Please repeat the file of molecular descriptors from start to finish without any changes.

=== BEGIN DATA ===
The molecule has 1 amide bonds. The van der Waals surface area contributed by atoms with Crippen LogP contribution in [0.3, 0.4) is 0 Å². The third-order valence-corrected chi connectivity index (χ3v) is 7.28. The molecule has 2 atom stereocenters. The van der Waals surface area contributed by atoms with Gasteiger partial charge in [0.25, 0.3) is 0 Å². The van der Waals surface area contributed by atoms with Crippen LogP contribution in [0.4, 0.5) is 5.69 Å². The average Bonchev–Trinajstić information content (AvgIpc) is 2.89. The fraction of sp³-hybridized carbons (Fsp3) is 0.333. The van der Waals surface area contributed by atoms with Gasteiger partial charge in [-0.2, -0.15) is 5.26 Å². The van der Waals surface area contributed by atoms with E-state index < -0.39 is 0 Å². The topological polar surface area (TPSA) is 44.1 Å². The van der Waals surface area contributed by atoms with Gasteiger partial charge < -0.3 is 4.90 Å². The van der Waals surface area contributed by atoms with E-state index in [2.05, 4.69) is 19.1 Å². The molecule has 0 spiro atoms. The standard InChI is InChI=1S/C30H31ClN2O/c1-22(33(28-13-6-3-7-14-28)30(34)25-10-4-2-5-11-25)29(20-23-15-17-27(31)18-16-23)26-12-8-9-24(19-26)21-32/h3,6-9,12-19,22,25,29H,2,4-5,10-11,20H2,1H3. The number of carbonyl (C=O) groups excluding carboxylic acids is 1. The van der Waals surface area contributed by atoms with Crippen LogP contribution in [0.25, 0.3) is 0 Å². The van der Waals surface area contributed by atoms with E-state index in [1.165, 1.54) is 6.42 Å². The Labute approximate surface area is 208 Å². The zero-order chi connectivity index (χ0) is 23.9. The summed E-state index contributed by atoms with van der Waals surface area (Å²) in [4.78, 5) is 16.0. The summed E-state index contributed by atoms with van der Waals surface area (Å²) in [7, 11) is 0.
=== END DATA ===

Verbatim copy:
The molecule has 1 amide bonds. The van der Waals surface area contributed by atoms with Crippen LogP contribution in [0.3, 0.4) is 0 Å². The third-order valence-corrected chi connectivity index (χ3v) is 7.28. The molecule has 2 atom stereocenters. The van der Waals surface area contributed by atoms with Gasteiger partial charge in [0.25, 0.3) is 0 Å². The van der Waals surface area contributed by atoms with Crippen LogP contribution in [0.4, 0.5) is 5.69 Å². The average Bonchev–Trinajstić information content (AvgIpc) is 2.89. The fraction of sp³-hybridized carbons (Fsp3) is 0.333. The van der Waals surface area contributed by atoms with Gasteiger partial charge in [-0.2, -0.15) is 5.26 Å². The van der Waals surface area contributed by atoms with E-state index < -0.39 is 0 Å². The topological polar surface area (TPSA) is 44.1 Å². The van der Waals surface area contributed by atoms with Gasteiger partial charge < -0.3 is 4.90 Å². The van der Waals surface area contributed by atoms with E-state index in [2.05, 4.69) is 19.1 Å². The molecule has 0 spiro atoms. The standard InChI is InChI=1S/C30H31ClN2O/c1-22(33(28-13-6-3-7-14-28)30(34)25-10-4-2-5-11-25)29(20-23-15-17-27(31)18-16-23)26-12-8-9-24(19-26)21-32/h3,6-9,12-19,22,25,29H,2,4-5,10-11,20H2,1H3. The number of carbonyl (C=O) groups excluding carboxylic acids is 1. The van der Waals surface area contributed by atoms with Crippen LogP contribution in [0.25, 0.3) is 0 Å². The van der Waals surface area contributed by atoms with E-state index in [1.165, 1.54) is 6.42 Å². The Labute approximate surface area is 208 Å². The zero-order chi connectivity index (χ0) is 23.9. The summed E-state index contributed by atoms with van der Waals surface area (Å²) in [4.78, 5) is 16.0. The summed E-state index contributed by atoms with van der Waals surface area (Å²) in [7, 11) is 0.